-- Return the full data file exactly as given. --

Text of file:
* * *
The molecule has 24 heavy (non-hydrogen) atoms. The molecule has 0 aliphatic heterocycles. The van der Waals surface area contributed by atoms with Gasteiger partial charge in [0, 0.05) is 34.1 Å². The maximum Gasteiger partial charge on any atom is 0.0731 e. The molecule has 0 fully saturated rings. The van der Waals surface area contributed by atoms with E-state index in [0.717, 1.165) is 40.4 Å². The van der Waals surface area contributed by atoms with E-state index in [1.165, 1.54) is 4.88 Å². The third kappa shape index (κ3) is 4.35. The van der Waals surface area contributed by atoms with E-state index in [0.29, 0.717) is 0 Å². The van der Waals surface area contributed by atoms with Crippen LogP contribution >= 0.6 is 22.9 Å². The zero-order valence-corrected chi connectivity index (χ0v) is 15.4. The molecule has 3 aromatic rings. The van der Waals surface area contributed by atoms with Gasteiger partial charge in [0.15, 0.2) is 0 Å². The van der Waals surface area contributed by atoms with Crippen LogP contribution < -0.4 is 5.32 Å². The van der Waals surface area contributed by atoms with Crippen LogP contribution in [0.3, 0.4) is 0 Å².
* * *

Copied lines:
The molecule has 24 heavy (non-hydrogen) atoms. The molecule has 0 aliphatic heterocycles. The van der Waals surface area contributed by atoms with Gasteiger partial charge in [0, 0.05) is 34.1 Å². The maximum Gasteiger partial charge on any atom is 0.0731 e. The molecule has 0 fully saturated rings. The van der Waals surface area contributed by atoms with E-state index in [0.717, 1.165) is 40.4 Å². The van der Waals surface area contributed by atoms with E-state index in [1.165, 1.54) is 4.88 Å². The third kappa shape index (κ3) is 4.35. The van der Waals surface area contributed by atoms with E-state index in [0.29, 0.717) is 0 Å². The van der Waals surface area contributed by atoms with Crippen LogP contribution >= 0.6 is 22.9 Å². The zero-order valence-corrected chi connectivity index (χ0v) is 15.4. The molecule has 3 aromatic rings. The van der Waals surface area contributed by atoms with Gasteiger partial charge in [0.15, 0.2) is 0 Å². The van der Waals surface area contributed by atoms with Crippen LogP contribution < -0.4 is 5.32 Å². The van der Waals surface area contributed by atoms with Crippen LogP contribution in [0.3, 0.4) is 0 Å².